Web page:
That’s the message the 190 countries at the Paris Climate Agreement, including the Biden administration, need to grasp to formulate a positive, coordinated response to climate change.
Sterling Burnett joined the Heartland Institute in 2014 and spearheaded the creation of the Environment & Climate News section on the Heartland Institute’s home page, and the Environment & Climate News podcast. Prior to joining Heartland, Burnett ended his tenure at the National Center for Policy Analysis after 18 years of work. He has also held various positions in professional and public policy organizations.
Burnett has an associates degree in the arts and sciences from Eastfield Community College, a B.B.A. and B.A. in cultural anthropology from Southern Methodist University, and an M.A. and Ph.D. in applied philosophy from Bowling Green State University with a specialization in environmental ethics. To read more about Sterling Burnett, click here.
What fossil fuel opponents fail to take account of is that people will do what is necessary to cook their food and stay warm, regardless of environmental consequences. Those who claim that 3rd world residents contribute little to global warming ignore the consequences of those populations cutting and burning rainforests for fuel and cropland. The “lungs of the world” are rapidly disappearing, both for firewood and land on which to grow sugar cane for ethanol. In this country, we waste land and precious groundwater to grow corn for ethanol, which returns somewhat fewer BTUs as a fuel than the diesel used to produce it. (If this were not true, why wouldn’t farmers be powering their own tractors with their own ethanol?) The result: Higher prices for both grain and meat, here and worldwide, a consequence that falls most heavily on the poor.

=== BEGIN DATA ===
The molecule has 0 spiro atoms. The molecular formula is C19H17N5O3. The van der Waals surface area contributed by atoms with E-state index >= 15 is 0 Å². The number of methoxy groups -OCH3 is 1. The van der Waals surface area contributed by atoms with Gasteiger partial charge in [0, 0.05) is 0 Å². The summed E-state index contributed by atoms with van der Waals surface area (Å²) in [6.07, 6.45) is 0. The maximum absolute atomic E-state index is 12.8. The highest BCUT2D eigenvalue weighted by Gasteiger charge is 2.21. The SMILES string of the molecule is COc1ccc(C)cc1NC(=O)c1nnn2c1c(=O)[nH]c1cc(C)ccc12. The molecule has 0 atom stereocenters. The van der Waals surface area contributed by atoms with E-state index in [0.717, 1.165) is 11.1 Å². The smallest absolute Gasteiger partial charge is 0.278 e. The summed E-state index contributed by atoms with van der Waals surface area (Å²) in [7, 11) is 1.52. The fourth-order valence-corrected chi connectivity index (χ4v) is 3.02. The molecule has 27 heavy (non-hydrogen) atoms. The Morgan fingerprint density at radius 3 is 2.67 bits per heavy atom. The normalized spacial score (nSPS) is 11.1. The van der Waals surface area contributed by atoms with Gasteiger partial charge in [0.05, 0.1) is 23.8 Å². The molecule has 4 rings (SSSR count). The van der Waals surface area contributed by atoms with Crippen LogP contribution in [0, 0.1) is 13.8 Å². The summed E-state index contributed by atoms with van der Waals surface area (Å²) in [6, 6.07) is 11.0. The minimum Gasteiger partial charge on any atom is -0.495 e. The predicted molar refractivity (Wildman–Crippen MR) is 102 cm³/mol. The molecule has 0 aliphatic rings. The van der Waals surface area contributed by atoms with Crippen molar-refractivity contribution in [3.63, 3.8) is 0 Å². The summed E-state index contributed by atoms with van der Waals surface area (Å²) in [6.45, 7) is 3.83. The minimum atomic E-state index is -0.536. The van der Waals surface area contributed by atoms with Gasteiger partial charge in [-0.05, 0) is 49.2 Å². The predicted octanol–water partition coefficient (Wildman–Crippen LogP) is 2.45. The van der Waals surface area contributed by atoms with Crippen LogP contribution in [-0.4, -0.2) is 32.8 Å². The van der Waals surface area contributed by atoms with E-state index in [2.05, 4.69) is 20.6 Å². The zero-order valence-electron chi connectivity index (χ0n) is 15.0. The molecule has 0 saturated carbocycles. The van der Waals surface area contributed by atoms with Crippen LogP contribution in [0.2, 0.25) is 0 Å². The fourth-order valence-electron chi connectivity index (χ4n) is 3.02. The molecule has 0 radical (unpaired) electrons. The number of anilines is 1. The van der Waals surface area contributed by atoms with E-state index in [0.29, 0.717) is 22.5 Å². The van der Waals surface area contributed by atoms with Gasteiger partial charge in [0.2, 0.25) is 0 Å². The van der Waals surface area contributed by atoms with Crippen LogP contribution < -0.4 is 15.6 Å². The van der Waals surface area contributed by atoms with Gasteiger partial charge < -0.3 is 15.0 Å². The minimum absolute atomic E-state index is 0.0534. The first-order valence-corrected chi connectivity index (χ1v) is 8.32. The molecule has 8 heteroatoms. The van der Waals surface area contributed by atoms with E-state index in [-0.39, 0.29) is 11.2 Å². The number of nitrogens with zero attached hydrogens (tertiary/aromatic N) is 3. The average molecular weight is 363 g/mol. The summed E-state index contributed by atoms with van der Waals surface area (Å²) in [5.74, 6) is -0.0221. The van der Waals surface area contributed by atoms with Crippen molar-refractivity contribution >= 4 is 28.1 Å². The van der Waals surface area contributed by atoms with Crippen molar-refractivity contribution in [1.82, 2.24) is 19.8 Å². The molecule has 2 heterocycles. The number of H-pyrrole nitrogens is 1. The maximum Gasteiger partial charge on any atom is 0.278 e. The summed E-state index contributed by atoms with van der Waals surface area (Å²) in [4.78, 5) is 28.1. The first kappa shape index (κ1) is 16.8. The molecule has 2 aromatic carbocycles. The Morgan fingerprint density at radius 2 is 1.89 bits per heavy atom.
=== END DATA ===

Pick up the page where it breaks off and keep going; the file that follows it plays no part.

If I have correctly understood Dr. Burnett’s comments, he is asserting that: (i) there is little chance that 2015 Paris Climate Agreement will reduce greenhouse gas emissions sufficiently to keep global average temperature increases below 2 degrees Centigrade; (ii) policies aimed at reducing US CO2 emissions will disproportionately burden the poor, and (iii) continuing on our present path will result in a “modestly warmer world” and we’ll be able to ameliorate any “important” adverse impacts of that warming by spending more money (and burning more fossil fuels!). He may well be correct about (i), but simply abandoning the agreement will eliminate any hope at all of making it better and acting in concert with other nations to achieve significant emission reductions. With respect to (ii), there are ways to address equity concerns while also reducing the climate impacts of our economy (e.g., tax CO2 emissions and give those tax revenues to low income individuals and families to offset their higher costs). Regarding (iii), I certainly hope that Dr. Burnett is correct but I see little reason to think so. The natural environment that supports human civilization is extremely complex and highly non-linear, and there is mounting evidence that our modeling efforts actually have underestimated both the magnitude and the pace of the impacts resulting from a rapid increase in global average temperature. People will disagree on whether and to what degree we should attempt to reduce CO2 emissions. But we should all recognize that we’re rolling the dice on this, and that a bad outcome could be very bad indeed for much of humanity (not to mention the rest of the biosphere!).